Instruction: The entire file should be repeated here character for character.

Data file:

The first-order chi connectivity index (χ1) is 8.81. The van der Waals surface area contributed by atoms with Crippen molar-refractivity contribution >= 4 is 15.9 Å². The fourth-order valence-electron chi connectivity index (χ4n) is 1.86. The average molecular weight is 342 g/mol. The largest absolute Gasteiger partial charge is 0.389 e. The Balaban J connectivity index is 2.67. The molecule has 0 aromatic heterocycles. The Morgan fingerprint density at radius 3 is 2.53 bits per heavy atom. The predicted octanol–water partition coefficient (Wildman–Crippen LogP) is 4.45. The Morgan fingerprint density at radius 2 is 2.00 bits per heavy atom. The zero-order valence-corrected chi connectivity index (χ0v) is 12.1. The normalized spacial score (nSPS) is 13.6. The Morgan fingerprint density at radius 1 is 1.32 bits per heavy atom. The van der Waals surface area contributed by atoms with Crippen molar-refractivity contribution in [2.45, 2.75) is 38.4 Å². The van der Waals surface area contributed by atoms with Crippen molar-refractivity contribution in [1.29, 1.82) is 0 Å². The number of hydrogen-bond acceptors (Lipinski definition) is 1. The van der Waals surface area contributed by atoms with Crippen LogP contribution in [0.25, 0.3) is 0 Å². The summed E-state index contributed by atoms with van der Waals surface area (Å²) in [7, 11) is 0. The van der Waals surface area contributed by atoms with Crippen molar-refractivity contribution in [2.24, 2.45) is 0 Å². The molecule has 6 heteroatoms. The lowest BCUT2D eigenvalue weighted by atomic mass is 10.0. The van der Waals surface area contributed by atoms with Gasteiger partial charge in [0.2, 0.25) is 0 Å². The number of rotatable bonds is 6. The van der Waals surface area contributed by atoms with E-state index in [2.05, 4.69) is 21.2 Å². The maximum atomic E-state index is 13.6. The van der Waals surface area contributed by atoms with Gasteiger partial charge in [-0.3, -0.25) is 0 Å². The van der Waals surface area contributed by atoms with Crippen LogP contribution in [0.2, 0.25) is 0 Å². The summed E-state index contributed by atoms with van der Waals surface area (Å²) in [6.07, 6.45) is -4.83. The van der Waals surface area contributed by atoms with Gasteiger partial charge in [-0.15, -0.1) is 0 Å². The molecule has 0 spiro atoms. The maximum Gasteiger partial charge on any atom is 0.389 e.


The first-order chi connectivity index (χ1) is 8.81. The van der Waals surface area contributed by atoms with Crippen molar-refractivity contribution >= 4 is 15.9 Å². The fourth-order valence-electron chi connectivity index (χ4n) is 1.86. The average molecular weight is 342 g/mol. The largest absolute Gasteiger partial charge is 0.389 e. The Balaban J connectivity index is 2.67. The molecule has 0 aromatic heterocycles. The Morgan fingerprint density at radius 3 is 2.53 bits per heavy atom. The predicted octanol–water partition coefficient (Wildman–Crippen LogP) is 4.45. The Morgan fingerprint density at radius 2 is 2.00 bits per heavy atom. The zero-order valence-corrected chi connectivity index (χ0v) is 12.1. The normalized spacial score (nSPS) is 13.6. The Morgan fingerprint density at radius 1 is 1.32 bits per heavy atom. The van der Waals surface area contributed by atoms with Crippen molar-refractivity contribution in [2.45, 2.75) is 38.4 Å². The van der Waals surface area contributed by atoms with Crippen molar-refractivity contribution in [1.29, 1.82) is 0 Å². The number of hydrogen-bond acceptors (Lipinski definition) is 1. The van der Waals surface area contributed by atoms with Crippen LogP contribution in [0.25, 0.3) is 0 Å². The summed E-state index contributed by atoms with van der Waals surface area (Å²) in [7, 11) is 0. The van der Waals surface area contributed by atoms with Crippen molar-refractivity contribution in [2.24, 2.45) is 0 Å². The molecule has 6 heteroatoms. The lowest BCUT2D eigenvalue weighted by atomic mass is 10.0. The van der Waals surface area contributed by atoms with Gasteiger partial charge in [0.2, 0.25) is 0 Å². The number of rotatable bonds is 6. The van der Waals surface area contributed by atoms with E-state index in [2.05, 4.69) is 21.2 Å². The maximum atomic E-state index is 13.6. The van der Waals surface area contributed by atoms with Gasteiger partial charge in [-0.3, -0.25) is 0 Å². The van der Waals surface area contributed by atoms with Crippen LogP contribution in [0.2, 0.25) is 0 Å². The summed E-state index contributed by atoms with van der Waals surface area (Å²) in [6.07, 6.45) is -4.83. The van der Waals surface area contributed by atoms with Gasteiger partial charge in [-0.15, -0.1) is 0 Å². The molecule has 0 spiro atoms. The maximum Gasteiger partial charge on any atom is 0.389 e.